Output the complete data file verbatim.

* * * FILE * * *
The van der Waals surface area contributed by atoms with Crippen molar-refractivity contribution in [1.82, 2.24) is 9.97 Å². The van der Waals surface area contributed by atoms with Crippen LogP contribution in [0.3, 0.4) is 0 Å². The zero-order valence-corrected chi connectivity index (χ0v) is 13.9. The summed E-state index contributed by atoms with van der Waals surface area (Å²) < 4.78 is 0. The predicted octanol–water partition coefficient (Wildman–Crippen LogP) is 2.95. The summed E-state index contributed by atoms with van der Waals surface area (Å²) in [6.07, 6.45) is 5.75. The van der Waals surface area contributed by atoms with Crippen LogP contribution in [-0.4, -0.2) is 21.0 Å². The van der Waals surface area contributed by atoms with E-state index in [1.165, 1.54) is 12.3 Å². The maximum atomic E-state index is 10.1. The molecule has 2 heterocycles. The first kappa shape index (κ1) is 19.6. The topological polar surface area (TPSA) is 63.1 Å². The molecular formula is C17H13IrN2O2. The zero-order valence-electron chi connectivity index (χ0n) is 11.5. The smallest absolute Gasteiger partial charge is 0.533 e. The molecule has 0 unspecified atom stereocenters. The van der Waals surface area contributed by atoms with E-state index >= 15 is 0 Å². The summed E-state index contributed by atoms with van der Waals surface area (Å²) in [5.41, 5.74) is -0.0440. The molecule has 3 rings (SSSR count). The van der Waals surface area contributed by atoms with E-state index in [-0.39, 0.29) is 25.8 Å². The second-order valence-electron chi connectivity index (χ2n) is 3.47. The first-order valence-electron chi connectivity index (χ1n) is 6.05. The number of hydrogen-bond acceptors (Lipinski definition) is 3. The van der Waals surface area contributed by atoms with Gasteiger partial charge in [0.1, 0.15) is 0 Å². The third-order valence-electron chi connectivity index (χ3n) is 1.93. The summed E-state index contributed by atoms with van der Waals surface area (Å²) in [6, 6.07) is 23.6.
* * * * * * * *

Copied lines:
The van der Waals surface area contributed by atoms with Crippen molar-refractivity contribution in [1.82, 2.24) is 9.97 Å². The van der Waals surface area contributed by atoms with Crippen LogP contribution in [0.3, 0.4) is 0 Å². The zero-order valence-corrected chi connectivity index (χ0v) is 13.9. The summed E-state index contributed by atoms with van der Waals surface area (Å²) < 4.78 is 0. The predicted octanol–water partition coefficient (Wildman–Crippen LogP) is 2.95. The summed E-state index contributed by atoms with van der Waals surface area (Å²) in [6.07, 6.45) is 5.75. The van der Waals surface area contributed by atoms with Crippen LogP contribution in [-0.4, -0.2) is 21.0 Å². The van der Waals surface area contributed by atoms with E-state index in [1.165, 1.54) is 12.3 Å². The maximum atomic E-state index is 10.1. The molecule has 2 heterocycles. The first kappa shape index (κ1) is 19.6. The topological polar surface area (TPSA) is 63.1 Å². The molecular formula is C17H13IrN2O2. The zero-order valence-electron chi connectivity index (χ0n) is 11.5. The smallest absolute Gasteiger partial charge is 0.533 e. The molecule has 0 unspecified atom stereocenters. The van der Waals surface area contributed by atoms with E-state index >= 15 is 0 Å². The summed E-state index contributed by atoms with van der Waals surface area (Å²) in [5.41, 5.74) is -0.0440. The molecule has 3 rings (SSSR count). The van der Waals surface area contributed by atoms with E-state index in [-0.39, 0.29) is 25.8 Å². The second-order valence-electron chi connectivity index (χ2n) is 3.47. The first-order valence-electron chi connectivity index (χ1n) is 6.05. The number of hydrogen-bond acceptors (Lipinski definition) is 3. The van der Waals surface area contributed by atoms with Gasteiger partial charge in [0.1, 0.15) is 0 Å². The third-order valence-electron chi connectivity index (χ3n) is 1.93. The summed E-state index contributed by atoms with van der Waals surface area (Å²) in [6, 6.07) is 23.6.